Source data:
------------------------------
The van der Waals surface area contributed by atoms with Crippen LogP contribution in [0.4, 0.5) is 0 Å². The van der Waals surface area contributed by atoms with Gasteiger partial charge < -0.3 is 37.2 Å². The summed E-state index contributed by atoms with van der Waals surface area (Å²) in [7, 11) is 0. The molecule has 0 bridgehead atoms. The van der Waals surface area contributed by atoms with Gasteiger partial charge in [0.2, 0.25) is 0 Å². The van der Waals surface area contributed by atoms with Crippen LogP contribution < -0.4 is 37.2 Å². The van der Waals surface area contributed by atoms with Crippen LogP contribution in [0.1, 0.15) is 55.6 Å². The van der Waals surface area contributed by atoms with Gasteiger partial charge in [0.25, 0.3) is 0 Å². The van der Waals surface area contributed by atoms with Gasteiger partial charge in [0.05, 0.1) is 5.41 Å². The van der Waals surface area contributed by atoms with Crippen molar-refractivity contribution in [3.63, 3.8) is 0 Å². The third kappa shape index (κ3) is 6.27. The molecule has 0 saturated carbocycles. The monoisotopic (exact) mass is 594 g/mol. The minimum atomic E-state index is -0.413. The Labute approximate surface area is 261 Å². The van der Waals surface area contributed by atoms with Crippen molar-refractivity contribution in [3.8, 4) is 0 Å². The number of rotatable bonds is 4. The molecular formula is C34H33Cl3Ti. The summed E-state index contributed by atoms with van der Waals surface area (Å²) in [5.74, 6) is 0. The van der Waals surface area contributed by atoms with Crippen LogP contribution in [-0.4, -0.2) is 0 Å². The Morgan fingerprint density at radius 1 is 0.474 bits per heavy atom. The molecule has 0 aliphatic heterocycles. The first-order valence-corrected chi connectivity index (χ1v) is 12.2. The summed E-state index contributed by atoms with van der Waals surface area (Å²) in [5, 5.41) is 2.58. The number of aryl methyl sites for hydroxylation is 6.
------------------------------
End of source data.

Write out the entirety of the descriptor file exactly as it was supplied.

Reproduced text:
The van der Waals surface area contributed by atoms with Crippen LogP contribution in [0.4, 0.5) is 0 Å². The van der Waals surface area contributed by atoms with Gasteiger partial charge < -0.3 is 37.2 Å². The summed E-state index contributed by atoms with van der Waals surface area (Å²) in [7, 11) is 0. The molecule has 0 bridgehead atoms. The van der Waals surface area contributed by atoms with Gasteiger partial charge in [0.2, 0.25) is 0 Å². The van der Waals surface area contributed by atoms with Crippen LogP contribution < -0.4 is 37.2 Å². The van der Waals surface area contributed by atoms with Crippen LogP contribution in [0.1, 0.15) is 55.6 Å². The van der Waals surface area contributed by atoms with Gasteiger partial charge in [0.25, 0.3) is 0 Å². The van der Waals surface area contributed by atoms with Gasteiger partial charge in [0.05, 0.1) is 5.41 Å². The van der Waals surface area contributed by atoms with Crippen molar-refractivity contribution in [3.63, 3.8) is 0 Å². The third kappa shape index (κ3) is 6.27. The molecule has 0 saturated carbocycles. The monoisotopic (exact) mass is 594 g/mol. The minimum atomic E-state index is -0.413. The Labute approximate surface area is 261 Å². The van der Waals surface area contributed by atoms with Crippen molar-refractivity contribution in [3.8, 4) is 0 Å². The number of rotatable bonds is 4. The molecular formula is C34H33Cl3Ti. The summed E-state index contributed by atoms with van der Waals surface area (Å²) in [5.74, 6) is 0. The van der Waals surface area contributed by atoms with Crippen LogP contribution in [-0.4, -0.2) is 0 Å². The Morgan fingerprint density at radius 1 is 0.474 bits per heavy atom. The molecule has 0 aliphatic heterocycles. The first-order valence-corrected chi connectivity index (χ1v) is 12.2. The summed E-state index contributed by atoms with van der Waals surface area (Å²) in [5, 5.41) is 2.58. The number of aryl methyl sites for hydroxylation is 6.